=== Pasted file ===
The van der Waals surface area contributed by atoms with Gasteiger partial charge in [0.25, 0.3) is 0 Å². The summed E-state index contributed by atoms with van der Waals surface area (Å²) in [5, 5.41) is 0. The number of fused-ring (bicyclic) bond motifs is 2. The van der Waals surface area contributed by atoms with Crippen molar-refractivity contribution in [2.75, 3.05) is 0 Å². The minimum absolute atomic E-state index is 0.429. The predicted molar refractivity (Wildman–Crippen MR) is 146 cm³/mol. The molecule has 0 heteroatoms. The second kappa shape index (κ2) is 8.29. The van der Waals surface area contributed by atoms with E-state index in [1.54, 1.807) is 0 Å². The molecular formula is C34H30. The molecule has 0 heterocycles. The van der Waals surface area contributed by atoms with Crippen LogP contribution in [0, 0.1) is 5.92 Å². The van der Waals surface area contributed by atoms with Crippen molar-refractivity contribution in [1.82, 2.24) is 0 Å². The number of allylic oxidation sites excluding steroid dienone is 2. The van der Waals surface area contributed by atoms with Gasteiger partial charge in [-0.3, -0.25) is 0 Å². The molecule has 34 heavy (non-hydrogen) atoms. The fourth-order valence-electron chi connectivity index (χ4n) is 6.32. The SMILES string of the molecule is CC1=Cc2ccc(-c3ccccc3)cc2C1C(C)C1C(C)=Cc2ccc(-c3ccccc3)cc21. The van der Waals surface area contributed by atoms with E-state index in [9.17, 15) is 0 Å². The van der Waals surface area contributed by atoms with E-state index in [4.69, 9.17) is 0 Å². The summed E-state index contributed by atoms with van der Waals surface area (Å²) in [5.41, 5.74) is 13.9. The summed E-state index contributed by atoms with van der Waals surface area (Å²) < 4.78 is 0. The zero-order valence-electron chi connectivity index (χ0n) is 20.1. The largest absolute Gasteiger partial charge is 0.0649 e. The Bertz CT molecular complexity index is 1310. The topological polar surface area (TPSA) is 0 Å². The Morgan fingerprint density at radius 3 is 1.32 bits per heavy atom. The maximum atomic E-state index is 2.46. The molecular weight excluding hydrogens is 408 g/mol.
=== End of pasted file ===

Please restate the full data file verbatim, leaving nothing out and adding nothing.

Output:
The van der Waals surface area contributed by atoms with Gasteiger partial charge in [0.25, 0.3) is 0 Å². The summed E-state index contributed by atoms with van der Waals surface area (Å²) in [5, 5.41) is 0. The number of fused-ring (bicyclic) bond motifs is 2. The van der Waals surface area contributed by atoms with Crippen molar-refractivity contribution in [2.75, 3.05) is 0 Å². The minimum absolute atomic E-state index is 0.429. The predicted molar refractivity (Wildman–Crippen MR) is 146 cm³/mol. The molecule has 0 heteroatoms. The second kappa shape index (κ2) is 8.29. The van der Waals surface area contributed by atoms with E-state index in [1.54, 1.807) is 0 Å². The molecular formula is C34H30. The molecule has 0 heterocycles. The van der Waals surface area contributed by atoms with Crippen LogP contribution in [0, 0.1) is 5.92 Å². The van der Waals surface area contributed by atoms with Crippen molar-refractivity contribution in [1.82, 2.24) is 0 Å². The number of allylic oxidation sites excluding steroid dienone is 2. The van der Waals surface area contributed by atoms with Gasteiger partial charge in [-0.3, -0.25) is 0 Å². The molecule has 34 heavy (non-hydrogen) atoms. The fourth-order valence-electron chi connectivity index (χ4n) is 6.32. The SMILES string of the molecule is CC1=Cc2ccc(-c3ccccc3)cc2C1C(C)C1C(C)=Cc2ccc(-c3ccccc3)cc21. The van der Waals surface area contributed by atoms with E-state index in [9.17, 15) is 0 Å². The van der Waals surface area contributed by atoms with E-state index in [4.69, 9.17) is 0 Å². The summed E-state index contributed by atoms with van der Waals surface area (Å²) in [5.41, 5.74) is 13.9. The summed E-state index contributed by atoms with van der Waals surface area (Å²) < 4.78 is 0. The zero-order valence-electron chi connectivity index (χ0n) is 20.1. The largest absolute Gasteiger partial charge is 0.0649 e. The Bertz CT molecular complexity index is 1310. The topological polar surface area (TPSA) is 0 Å². The Morgan fingerprint density at radius 3 is 1.32 bits per heavy atom. The maximum atomic E-state index is 2.46. The molecular weight excluding hydrogens is 408 g/mol.